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The Mindy Project: “All My Problems Solved Forever”

Illustration for article titled The Mindy Project: “All My Problems Solved Forever”
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If you thought The Mindy Project might return this fall renovated and retooled, outright professing a cohesive vision for what it is and should be, well, hey, you were wrong. The show ain’t much different than it ever was.

In fact, we kick it right back into play pretty much from where the first season ended. Fresh off a summer doing mission work in Haiti, Mindy and pastor Casey get engaged. She suffers gall stones, and we’re right back in New York (which makes sense, because Mindy can’t be in Haiti for this show to function), dealing straight on with the plot elements presented in last season’s finale: Danny’s relationship with his ex-wife and whether Casey and Mindy will continue on. Also, James Franco shows up as Dr. Paul Leotard, sex therapist. And along with it, there’s the show: veering all over the place in tone, but being funny throughout.


The way I come at The Mindy Project, and probably will henceforth, is like it is an charming but sort of rundown house, and one could spend an endless amount of idle days imagining different ways to renovate the house.

So, to the game tape, what isn’t working here?

Mindy clearly isn’t marrying Casey. (Obviously this week, but also ever.) Anders Holm is solid as Casey, he gets a good line here and there, and the idea behind the character works. But he and Kaling don’t have much chemistry, and the character is more stand-in than serious candidate, and doesn’t offer to the show the same verve that Josh (Tommy Dewey) did. So The Mindy Project wisely sort of sends him off into the sunset, set to the Flaming Lips' banging cover of "Borderline," still engaged to Mindy, but not marrying her.

What will that do? Well, it might put the romantic comedy subplots on the backburner in place of workplace comedy for the time being. Or it might just be a hilarious and/or needless complication down the road, with Mindy continuing to half-purse the romantic elements of the show’s repertoire in the interim. Either way, the premiere builds to an expected conclusion—that Mindy and Casey won’t marry—and staves it off instead of just getting it over with for reasons unclear.

Second, and more to the point of some of the show’s weirdo mechanics, there are some tone issues with the Danny plot this week. Danny is the obvious straight man; James Franco is obviously absurd. If ever there were a time for dry sarcasm, it’s James Franco skeezing out, “The ear is the clitoris of the head” on an audio track while a second party is trying to initiate sex. Danny reacts to the sex therapy subplot somewhere between seriousness and the awareness of the audience, and the show leaves a lot on the table there. We only get a few good sketch lines out of Franco (and the sperm thing doesn’t really work), and the porn resolution is sort of out of left field.


Now, the flip side of this enduring tone conundrum is the very fine fire escape scene between Mindy and Danny. Kaling and Messina, as always, excel in a realist scene that balances a touch of normal humor with the openness both actors have. “I just got good at pretending to like things I don’t like,” Mindy tells him. That’s one of the double-edged sword conceits of adulthood—tricking yourself into liking things to get by, and possibly tricking yourself too well. One of the show's core concepts is Mindy frequently doesn't actually want the things she thinks she does, and this idea folds well into that.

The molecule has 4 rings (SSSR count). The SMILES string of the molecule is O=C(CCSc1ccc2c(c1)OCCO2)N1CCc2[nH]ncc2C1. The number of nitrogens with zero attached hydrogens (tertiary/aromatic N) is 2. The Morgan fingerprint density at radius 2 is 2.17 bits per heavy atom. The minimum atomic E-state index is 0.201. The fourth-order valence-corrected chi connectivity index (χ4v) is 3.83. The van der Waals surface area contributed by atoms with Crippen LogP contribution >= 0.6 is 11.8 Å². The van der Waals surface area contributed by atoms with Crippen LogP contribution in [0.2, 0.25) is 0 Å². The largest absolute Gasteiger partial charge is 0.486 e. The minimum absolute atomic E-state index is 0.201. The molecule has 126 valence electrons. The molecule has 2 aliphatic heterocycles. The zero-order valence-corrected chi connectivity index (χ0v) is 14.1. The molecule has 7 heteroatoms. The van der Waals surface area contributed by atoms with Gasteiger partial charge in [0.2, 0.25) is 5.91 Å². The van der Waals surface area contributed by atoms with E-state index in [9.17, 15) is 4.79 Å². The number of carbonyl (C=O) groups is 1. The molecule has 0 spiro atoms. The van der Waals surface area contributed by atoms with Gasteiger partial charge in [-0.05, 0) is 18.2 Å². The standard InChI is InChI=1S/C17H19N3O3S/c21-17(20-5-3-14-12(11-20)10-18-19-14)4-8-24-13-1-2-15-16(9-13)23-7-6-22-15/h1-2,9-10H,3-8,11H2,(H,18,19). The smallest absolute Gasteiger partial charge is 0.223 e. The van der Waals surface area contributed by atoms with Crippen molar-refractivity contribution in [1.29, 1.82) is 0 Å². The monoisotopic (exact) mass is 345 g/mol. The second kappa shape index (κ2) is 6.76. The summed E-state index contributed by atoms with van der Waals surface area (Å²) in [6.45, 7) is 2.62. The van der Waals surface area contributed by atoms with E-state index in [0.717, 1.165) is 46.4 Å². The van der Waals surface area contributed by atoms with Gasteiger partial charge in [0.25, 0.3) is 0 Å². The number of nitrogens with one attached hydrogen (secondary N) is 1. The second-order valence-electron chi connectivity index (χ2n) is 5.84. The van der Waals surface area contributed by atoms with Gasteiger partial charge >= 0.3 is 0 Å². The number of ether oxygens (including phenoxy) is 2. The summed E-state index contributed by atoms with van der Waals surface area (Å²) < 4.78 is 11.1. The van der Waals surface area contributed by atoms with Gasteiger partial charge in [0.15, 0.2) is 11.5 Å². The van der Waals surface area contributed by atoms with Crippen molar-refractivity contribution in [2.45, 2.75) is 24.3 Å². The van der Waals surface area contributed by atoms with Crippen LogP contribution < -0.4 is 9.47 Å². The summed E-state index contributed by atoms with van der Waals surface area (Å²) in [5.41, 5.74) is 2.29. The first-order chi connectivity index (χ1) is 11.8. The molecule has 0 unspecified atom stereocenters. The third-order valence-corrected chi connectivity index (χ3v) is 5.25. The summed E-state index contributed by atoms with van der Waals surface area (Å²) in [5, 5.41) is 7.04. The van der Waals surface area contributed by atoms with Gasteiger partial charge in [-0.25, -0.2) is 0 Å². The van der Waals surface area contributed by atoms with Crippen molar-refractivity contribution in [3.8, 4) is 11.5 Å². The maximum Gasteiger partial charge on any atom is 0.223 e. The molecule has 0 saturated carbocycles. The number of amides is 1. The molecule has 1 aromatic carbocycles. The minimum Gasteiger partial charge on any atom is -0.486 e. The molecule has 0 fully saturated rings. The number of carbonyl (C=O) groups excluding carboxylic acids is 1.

But, I mean, I’m being a little heady for the topic at hand: This is a half hour comedy that’s pretty pleasant, if disjointed, not, like, a treatise on chemical weapons. If you don’t think James Franco skeezing out, “The ear is the clitoris of the head” on an audio sex tape is funny, then I don’t know what to tell you. Same thing with nurse Tamara looking at Mindy’s haircut and snapping, “Uh-uh. I told you. We don’t want no candy bars, little boy.” The twin jokes of the proposal (“It looks like a douche ad—“ “Not exactly the best segue”) and the abrupt wedding postponement (“I don’t want to marry you. I mean, like this. I do want to marry you—I want to marry her”) also made me laugh.


And as per usual, the physical comedy beats are really good. Chloe Sevigny breaking Danny’s laptop or Casey peeing on Mindy’s wedding dress look only okay on the page here, but the timing works really well in the episode.

That’s how The Mindy Project goes, I guess! Some good laughs, surrounded by a number of oddly shaped pieces. Here comes season two.


Stray observations:

  • Ayo, I’ll be reviewing the show this year for T.V. Club. Full disclosure: I loved the Christmas episode last year, I have an identical taste in music as this show, I love cameos by athletes, and this show does crack me up enough that I like it.
  • “Okay, I would win every wet t-shirt contest I entered because I have huge knockers and they look great damp—“ “Okay. That’s enough.”
  • “What? Is this Taliban? I can’t look at a man anymore?”
  • I'm glad that Mindy gets to wake up in a hospital bed with full eye makeup, because if we can't do that on TV, then when can we?
  • Mindy's father wants her to get married on the Freedom Trail.
  • Everyone’s always thinking about Tom Hardy.

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